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Why small home mortgage loans are hard to find

Providing small mortgage loans at non-subsidized prices affordable to the borrower has always been a challenge. The core problem is that the high cost of originating and servicing a mortgage loan is no smaller for a small loan than for a large one, but the dollar amounts of interest and origination fees received by the lender are smaller on small loans. The obvious remedy, charging a higher interest rate or upfront fees on smaller loans, may make it unaffordable, may be interpreted as “price-gouging,” and may invite the attention of regulators.

Home mortgage lenders prefer to avoid these problems by setting minimum loan amounts, which today are generally in the range of $50,000 to $75,000. Below $50,000, mortgage loans are generally not available. This is a problem for isolated communities in which home prices are very low, and also for borrowers anywhere who are looking to refinance small loan balances.


“In my town, we need mortgage loans from $5,000 to $30,000, and they just aren’t available. Is there anything that can be done?”

The town is Winters, Texas, population about 3,000. There are few jobs there or anywhere very close, and median household income is about $26,000. Houses in Winters sell for less than $60,000.

Mortgage loans are not available in Winters. In part, this is because the town is so isolated and the demand so small that it can’t support a lending facility. There are no appraisers, for example; if one is needed the cost will be double the cost in a larger center because of the time it takes for the appraiser to get to Winters and back.

The combination of exceptionally high origination costs and exceptionally small loan amounts is deadly. The best option for residents of Winters who need funding is an unsecured loan, as discussed below.


Another category of borrowers who are potentially vulnerable to the small loan problem are those who have paid their loans down substantially and would like to take advantage of lower interest rates by refinancing.

“I have a 10 percent loan from way back, should have refinanced years ago, balance is only $42,000 now, is it too late?”

Yes, it is too late. No lender wants to refinance a $42,000 loan into another $42,000 loan. The exception would be the case where the borrower wants to raise a substantial amount of cash from the transaction, which means that the new loan amount will be substantially larger than the balance of the old loan. In that situation, there is no small loan problem because the loan is not small.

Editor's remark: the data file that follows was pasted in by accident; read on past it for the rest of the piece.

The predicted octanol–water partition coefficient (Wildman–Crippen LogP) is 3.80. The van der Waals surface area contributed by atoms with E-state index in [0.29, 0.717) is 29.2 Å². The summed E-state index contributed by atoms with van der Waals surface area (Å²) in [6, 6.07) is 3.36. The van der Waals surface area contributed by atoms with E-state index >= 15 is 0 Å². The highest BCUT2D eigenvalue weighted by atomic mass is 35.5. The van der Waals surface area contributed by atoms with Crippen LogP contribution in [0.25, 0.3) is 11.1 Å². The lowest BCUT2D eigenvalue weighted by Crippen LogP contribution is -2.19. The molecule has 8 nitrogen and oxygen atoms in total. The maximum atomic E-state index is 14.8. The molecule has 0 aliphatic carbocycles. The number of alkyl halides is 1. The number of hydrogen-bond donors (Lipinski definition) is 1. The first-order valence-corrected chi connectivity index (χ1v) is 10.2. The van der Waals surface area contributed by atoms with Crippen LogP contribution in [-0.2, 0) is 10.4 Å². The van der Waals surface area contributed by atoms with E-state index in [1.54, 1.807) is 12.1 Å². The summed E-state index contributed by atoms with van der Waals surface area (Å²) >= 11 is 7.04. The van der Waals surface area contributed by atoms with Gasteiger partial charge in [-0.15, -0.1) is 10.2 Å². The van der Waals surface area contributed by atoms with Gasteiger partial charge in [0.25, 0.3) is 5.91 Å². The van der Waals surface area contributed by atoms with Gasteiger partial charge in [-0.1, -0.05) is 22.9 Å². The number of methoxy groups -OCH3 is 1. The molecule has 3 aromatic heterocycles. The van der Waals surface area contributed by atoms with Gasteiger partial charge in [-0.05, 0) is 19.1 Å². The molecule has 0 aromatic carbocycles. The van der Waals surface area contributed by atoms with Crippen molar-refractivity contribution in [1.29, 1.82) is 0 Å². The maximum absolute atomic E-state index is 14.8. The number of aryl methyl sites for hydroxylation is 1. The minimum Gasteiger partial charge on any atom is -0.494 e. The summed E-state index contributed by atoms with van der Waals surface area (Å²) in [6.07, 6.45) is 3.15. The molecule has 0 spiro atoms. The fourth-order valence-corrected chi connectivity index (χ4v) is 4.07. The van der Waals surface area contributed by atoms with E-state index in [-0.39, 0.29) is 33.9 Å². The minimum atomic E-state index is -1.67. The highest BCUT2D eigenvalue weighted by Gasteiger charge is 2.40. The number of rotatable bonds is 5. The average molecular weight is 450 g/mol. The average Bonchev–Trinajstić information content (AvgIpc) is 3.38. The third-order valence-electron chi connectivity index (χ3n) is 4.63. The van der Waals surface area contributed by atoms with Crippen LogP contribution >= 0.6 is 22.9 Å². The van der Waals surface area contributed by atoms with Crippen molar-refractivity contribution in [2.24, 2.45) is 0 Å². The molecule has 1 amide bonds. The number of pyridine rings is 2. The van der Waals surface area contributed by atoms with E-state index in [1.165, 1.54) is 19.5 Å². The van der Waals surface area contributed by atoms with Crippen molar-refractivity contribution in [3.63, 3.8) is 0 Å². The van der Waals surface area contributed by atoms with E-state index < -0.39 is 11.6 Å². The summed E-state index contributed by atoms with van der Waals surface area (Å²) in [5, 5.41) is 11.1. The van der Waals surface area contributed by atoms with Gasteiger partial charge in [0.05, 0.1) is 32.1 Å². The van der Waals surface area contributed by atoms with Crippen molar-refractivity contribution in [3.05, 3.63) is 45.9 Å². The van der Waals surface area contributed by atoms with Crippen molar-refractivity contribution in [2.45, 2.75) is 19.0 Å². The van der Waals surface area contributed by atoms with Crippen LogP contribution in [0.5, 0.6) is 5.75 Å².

When I wrote an early version of this article in 2007, was a new firm chartered to create a virtual market that provides an attractive return to lenders and a reasonable cost to borrowers. Lenders are given extensive information about borrowers, including credit information and referrals. They can lend as little as $100 on any one deal, which allows them to diversify their risk without committing larger sums. Because it is a virtual market, borrowers can live anywhere, even in Winters.

Prosper charges a reasonable origination and servicing fee for doing all the spade work: compiling borrower information, collecting the payments, keeping the books, and pursuing delinquent borrowers. In the first quarter of 2015, Prosper closed $595 million of loans, with a total to date of more than $3 billion.

Loans from Prosper are too small ($35,000 max) and too short (5 years max) to be used for a house purchase, except perhaps in places like Winters where home prices are very low and mortgage loans are not available. In the 1920s, before the Federal Government entered the marketplace, many mortgage loans had 5-year terms.


Lenders originating HECM reverse mortgage loans earn income from two sources. An origination fee based on property value is capped by law: it is $2,500 on house values of $125,000 or less, $4,000 on a house value of $200,000, and $6,000 on values of $400,000 or more. The other source of income to originators is the premium paid for the loan in the secondary market, which can run as high as 8 percent of the loan amount, as contrasted with 4-4.5 percent in the standard mortgage market. However, reverse mortgage originators earn the premium only on the initial loan; they make nothing on cash draws that occur after the loan closes.

The small loan problem for originators is that they don’t make much on transactions in which the borrower wants only a credit line for future use because the initial loan in such case consists solely of the financed settlement costs. Some lenders may refuse to make such loans, but others will because they still earn the origination fee.

Borrowers in this market have a small loan problem if they are planning to save their reverse mortgage borrowing power for future use rather than drawing cash at closing. The problem is that this forward-looking game plan of borrowers runs counter to the financial interest of their originators. The originators I know are scrupulous in not pushing borrowers to draw more cash, but expecting them to discourage borrowers from drawing cash is not realistic.



Jack Guttentag is professor emeritus of finance at the Wharton School of the University of Pennsylvania. Comments and questions can be left at


©2015 Jack Guttentag

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